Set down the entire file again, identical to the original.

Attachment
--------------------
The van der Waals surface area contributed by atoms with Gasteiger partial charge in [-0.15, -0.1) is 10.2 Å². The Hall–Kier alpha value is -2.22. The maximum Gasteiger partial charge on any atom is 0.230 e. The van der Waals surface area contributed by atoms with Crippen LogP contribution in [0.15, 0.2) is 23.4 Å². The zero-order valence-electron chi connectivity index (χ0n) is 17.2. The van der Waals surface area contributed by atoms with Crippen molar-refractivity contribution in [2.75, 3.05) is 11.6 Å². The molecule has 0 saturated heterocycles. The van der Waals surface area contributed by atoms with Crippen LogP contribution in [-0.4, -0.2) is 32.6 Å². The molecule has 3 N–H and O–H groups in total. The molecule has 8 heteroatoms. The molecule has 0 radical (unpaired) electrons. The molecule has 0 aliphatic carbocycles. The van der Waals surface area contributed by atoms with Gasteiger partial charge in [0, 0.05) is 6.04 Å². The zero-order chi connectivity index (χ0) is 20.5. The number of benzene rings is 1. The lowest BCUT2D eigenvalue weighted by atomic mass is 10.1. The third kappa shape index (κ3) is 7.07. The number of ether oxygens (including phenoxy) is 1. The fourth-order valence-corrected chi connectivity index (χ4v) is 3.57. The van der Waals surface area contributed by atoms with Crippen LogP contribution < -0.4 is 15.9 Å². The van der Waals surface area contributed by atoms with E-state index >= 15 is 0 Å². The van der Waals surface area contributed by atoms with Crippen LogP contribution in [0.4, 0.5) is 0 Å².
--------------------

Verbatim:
The van der Waals surface area contributed by atoms with Gasteiger partial charge in [-0.15, -0.1) is 10.2 Å². The Hall–Kier alpha value is -2.22. The maximum Gasteiger partial charge on any atom is 0.230 e. The van der Waals surface area contributed by atoms with Crippen LogP contribution in [0.15, 0.2) is 23.4 Å². The zero-order valence-electron chi connectivity index (χ0n) is 17.2. The van der Waals surface area contributed by atoms with Crippen molar-refractivity contribution in [2.75, 3.05) is 11.6 Å². The molecule has 0 saturated heterocycles. The van der Waals surface area contributed by atoms with Crippen LogP contribution in [-0.4, -0.2) is 32.6 Å². The molecule has 3 N–H and O–H groups in total. The molecule has 8 heteroatoms. The molecule has 0 radical (unpaired) electrons. The molecule has 0 aliphatic carbocycles. The van der Waals surface area contributed by atoms with Gasteiger partial charge in [0, 0.05) is 6.04 Å². The zero-order chi connectivity index (χ0) is 20.5. The number of benzene rings is 1. The lowest BCUT2D eigenvalue weighted by atomic mass is 10.1. The third kappa shape index (κ3) is 7.07. The number of ether oxygens (including phenoxy) is 1. The fourth-order valence-corrected chi connectivity index (χ4v) is 3.57. The van der Waals surface area contributed by atoms with Crippen LogP contribution < -0.4 is 15.9 Å². The van der Waals surface area contributed by atoms with E-state index >= 15 is 0 Å². The van der Waals surface area contributed by atoms with Crippen LogP contribution in [0.4, 0.5) is 0 Å².